Administration of Justice in Calcutta Presidency before 1726


Hindustan under the Great Mughals was an economic superpower, and Bengal was its most glittering, coveted, asset. Aurangzeb bestowed upon it the title of ‘Paradise among nations’. The Mughals expansion in Bengal began during the reign of the first Mughal emperor Babur. Between the period 1576 and 1717, Bengal was ruled by a Mughal Subedar. After 1717, we can observe the establishment of the Nawabs of Bengal. 

Prior to the establishment of a proper system with respect to the administration of justice, there was a strong presence of a decadent system. Bengal was a fairly independent province, however, the steady decline of Mughal power set off a ripple effect. The administration of justice and development of courts and judicial institutions has been discussed in the following article.  


In 1608, Mughal Emperor Jahangir granted permission to the English East India Company to institute a small trading post on the west coast of India. It was followed by setting up of factories across other parts of India. In 1612, the company had already joined other trading companies to trade in Bengal.  

The East India Company set its foot in Bengal in 1633. The company obtained a Farman from Emperor Shahjahan permitting them to pursue trade and commerce in Bengal. One of the most vital privileges was obtained from the then Bengal governor Shah Shuja who permitted the company to have trade in Bengal without any customs and duties in lieu of a sum of rupees 3000 only. It is this unique privilege that led the company to assert political domination over Bengal. In 1699, the company began to develop the city as a Presidency City. It underwent rapid development and industrialization.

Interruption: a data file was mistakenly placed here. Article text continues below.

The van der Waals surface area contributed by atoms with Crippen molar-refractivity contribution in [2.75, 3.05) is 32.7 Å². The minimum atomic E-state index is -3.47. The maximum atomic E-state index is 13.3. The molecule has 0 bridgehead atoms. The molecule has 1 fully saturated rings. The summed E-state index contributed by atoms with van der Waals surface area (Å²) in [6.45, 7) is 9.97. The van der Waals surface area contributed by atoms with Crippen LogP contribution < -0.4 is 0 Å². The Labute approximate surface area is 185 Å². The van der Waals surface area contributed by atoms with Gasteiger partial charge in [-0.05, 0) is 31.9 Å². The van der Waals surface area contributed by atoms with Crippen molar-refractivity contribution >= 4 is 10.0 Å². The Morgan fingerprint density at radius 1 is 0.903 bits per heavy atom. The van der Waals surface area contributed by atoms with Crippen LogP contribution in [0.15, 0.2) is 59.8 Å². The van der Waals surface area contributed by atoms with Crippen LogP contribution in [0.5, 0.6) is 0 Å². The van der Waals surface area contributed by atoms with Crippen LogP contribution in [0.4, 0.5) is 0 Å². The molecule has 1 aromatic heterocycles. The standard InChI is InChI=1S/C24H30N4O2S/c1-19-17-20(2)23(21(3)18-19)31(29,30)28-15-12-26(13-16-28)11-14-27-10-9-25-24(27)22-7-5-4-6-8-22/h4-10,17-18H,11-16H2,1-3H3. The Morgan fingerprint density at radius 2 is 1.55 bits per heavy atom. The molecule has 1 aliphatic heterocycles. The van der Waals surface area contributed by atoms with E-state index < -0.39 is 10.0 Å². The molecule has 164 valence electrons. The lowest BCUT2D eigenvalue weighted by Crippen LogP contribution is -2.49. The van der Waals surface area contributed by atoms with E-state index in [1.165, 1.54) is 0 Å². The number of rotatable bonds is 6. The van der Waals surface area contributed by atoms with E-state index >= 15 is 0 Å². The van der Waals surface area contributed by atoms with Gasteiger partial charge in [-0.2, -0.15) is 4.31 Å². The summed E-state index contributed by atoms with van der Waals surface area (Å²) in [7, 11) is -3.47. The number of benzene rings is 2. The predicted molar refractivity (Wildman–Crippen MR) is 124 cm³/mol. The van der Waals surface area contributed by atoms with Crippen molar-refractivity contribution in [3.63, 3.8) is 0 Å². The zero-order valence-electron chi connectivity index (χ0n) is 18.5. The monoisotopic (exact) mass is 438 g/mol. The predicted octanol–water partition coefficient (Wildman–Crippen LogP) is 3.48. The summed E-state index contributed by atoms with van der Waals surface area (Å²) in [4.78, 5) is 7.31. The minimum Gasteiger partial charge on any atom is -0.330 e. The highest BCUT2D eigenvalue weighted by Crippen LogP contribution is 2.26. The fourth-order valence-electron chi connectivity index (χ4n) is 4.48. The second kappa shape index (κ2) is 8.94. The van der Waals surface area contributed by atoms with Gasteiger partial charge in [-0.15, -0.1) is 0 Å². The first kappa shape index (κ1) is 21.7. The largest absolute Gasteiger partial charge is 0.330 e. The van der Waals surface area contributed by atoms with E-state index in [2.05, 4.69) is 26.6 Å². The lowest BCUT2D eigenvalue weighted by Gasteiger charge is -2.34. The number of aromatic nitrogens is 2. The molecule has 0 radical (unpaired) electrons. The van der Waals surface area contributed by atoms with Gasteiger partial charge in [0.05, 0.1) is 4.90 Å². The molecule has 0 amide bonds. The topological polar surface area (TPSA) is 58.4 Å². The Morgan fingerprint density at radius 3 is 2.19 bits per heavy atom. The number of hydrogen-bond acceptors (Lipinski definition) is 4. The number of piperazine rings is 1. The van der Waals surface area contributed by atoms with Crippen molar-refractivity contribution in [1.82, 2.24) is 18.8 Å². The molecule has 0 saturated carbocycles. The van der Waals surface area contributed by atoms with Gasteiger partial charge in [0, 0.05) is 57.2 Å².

In 1668, grandson of Aurangzeb, Azimush- shan, the subahdar of Bengal gave the Zamindari of villages, Calcutta, Sutanati and Govindpur for annual revenue of 1195 Rupees to the East India Company. The acquisition of Zamindari was vital to the company as it secured a legal and constitutional status within the framework of the Mughal administrative machinery.  

Zamindar during the Mughal reign, were mainly regarded rent receivers. They were merely possessors of proprietary rights in the collection of rent but not in land. However, zamindars enjoyed no significant judicial power. The zamindar of Bengal were empowered to collect land revenue, maintain law and order in their zamindari/ territory.  


Kazi Court:  

The judicial system in India had neither adopted proper procedures nor had the proper organization of the law court from the ancient India to Mughal India. The process of litigation in Hindu was mainly served either by the caste elder or village panchayats or zamindars. 

 Whereas, for the Mughals, the Kazi supervises the litigation issue. The head of the court was known as Kazi. A Kazi court dealt with both civil as well as criminal matters. The Chief Kazi was the top judicial officer and was responsible for delivering justice effectively and efficiently. It was his duty to name the Kazis of the cities, districts and provinces.  

However, a Kazi was never paid salary. Hence, they earned by fining a criminal and demanded money from the complainant as well for giving him/her justice. The post of Kazi was sold many times, at times the highest bidder became the Kazi.